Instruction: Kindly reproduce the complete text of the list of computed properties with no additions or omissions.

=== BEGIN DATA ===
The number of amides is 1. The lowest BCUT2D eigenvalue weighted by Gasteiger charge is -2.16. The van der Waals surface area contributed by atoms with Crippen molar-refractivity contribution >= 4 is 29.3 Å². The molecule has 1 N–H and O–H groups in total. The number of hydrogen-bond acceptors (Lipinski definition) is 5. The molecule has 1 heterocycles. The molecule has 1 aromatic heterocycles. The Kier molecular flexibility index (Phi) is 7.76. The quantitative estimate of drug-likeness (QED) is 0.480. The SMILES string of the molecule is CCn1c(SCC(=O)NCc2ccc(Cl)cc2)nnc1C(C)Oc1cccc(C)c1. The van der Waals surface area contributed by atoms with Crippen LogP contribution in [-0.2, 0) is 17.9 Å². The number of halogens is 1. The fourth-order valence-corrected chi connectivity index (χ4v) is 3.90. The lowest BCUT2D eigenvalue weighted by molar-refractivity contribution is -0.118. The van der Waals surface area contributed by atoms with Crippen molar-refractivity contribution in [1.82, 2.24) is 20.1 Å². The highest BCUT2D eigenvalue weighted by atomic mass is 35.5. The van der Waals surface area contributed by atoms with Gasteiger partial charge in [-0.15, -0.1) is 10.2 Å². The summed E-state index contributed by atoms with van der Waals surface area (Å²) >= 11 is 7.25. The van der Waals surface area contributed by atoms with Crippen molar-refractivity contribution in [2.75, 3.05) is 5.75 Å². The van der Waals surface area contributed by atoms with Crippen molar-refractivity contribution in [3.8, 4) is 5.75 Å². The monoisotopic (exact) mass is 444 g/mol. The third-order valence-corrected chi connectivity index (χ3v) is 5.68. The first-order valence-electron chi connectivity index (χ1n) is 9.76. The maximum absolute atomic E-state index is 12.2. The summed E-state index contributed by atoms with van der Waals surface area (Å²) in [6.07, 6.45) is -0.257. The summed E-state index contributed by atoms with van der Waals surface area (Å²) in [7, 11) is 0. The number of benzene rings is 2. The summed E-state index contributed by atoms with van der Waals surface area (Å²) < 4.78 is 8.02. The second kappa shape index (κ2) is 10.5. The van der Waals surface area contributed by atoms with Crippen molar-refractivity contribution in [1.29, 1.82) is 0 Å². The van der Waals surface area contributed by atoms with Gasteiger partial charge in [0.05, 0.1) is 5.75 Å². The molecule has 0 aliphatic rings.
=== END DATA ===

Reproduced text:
The number of amides is 1. The lowest BCUT2D eigenvalue weighted by Gasteiger charge is -2.16. The van der Waals surface area contributed by atoms with Crippen molar-refractivity contribution >= 4 is 29.3 Å². The molecule has 1 N–H and O–H groups in total. The number of hydrogen-bond acceptors (Lipinski definition) is 5. The molecule has 1 heterocycles. The molecule has 1 aromatic heterocycles. The Kier molecular flexibility index (Phi) is 7.76. The quantitative estimate of drug-likeness (QED) is 0.480. The SMILES string of the molecule is CCn1c(SCC(=O)NCc2ccc(Cl)cc2)nnc1C(C)Oc1cccc(C)c1. The van der Waals surface area contributed by atoms with Crippen LogP contribution in [-0.2, 0) is 17.9 Å². The number of halogens is 1. The fourth-order valence-corrected chi connectivity index (χ4v) is 3.90. The lowest BCUT2D eigenvalue weighted by molar-refractivity contribution is -0.118. The van der Waals surface area contributed by atoms with Crippen molar-refractivity contribution in [1.82, 2.24) is 20.1 Å². The highest BCUT2D eigenvalue weighted by atomic mass is 35.5. The van der Waals surface area contributed by atoms with Gasteiger partial charge in [-0.15, -0.1) is 10.2 Å². The summed E-state index contributed by atoms with van der Waals surface area (Å²) >= 11 is 7.25. The van der Waals surface area contributed by atoms with Crippen molar-refractivity contribution in [2.75, 3.05) is 5.75 Å². The van der Waals surface area contributed by atoms with Crippen molar-refractivity contribution in [3.8, 4) is 5.75 Å². The monoisotopic (exact) mass is 444 g/mol. The third-order valence-corrected chi connectivity index (χ3v) is 5.68. The first-order valence-electron chi connectivity index (χ1n) is 9.76. The maximum absolute atomic E-state index is 12.2. The summed E-state index contributed by atoms with van der Waals surface area (Å²) in [6.07, 6.45) is -0.257. The summed E-state index contributed by atoms with van der Waals surface area (Å²) in [7, 11) is 0. The number of benzene rings is 2. The summed E-state index contributed by atoms with van der Waals surface area (Å²) < 4.78 is 8.02. The second kappa shape index (κ2) is 10.5. The van der Waals surface area contributed by atoms with Crippen molar-refractivity contribution in [1.29, 1.82) is 0 Å². The van der Waals surface area contributed by atoms with Gasteiger partial charge in [0.05, 0.1) is 5.75 Å². The molecule has 0 aliphatic rings.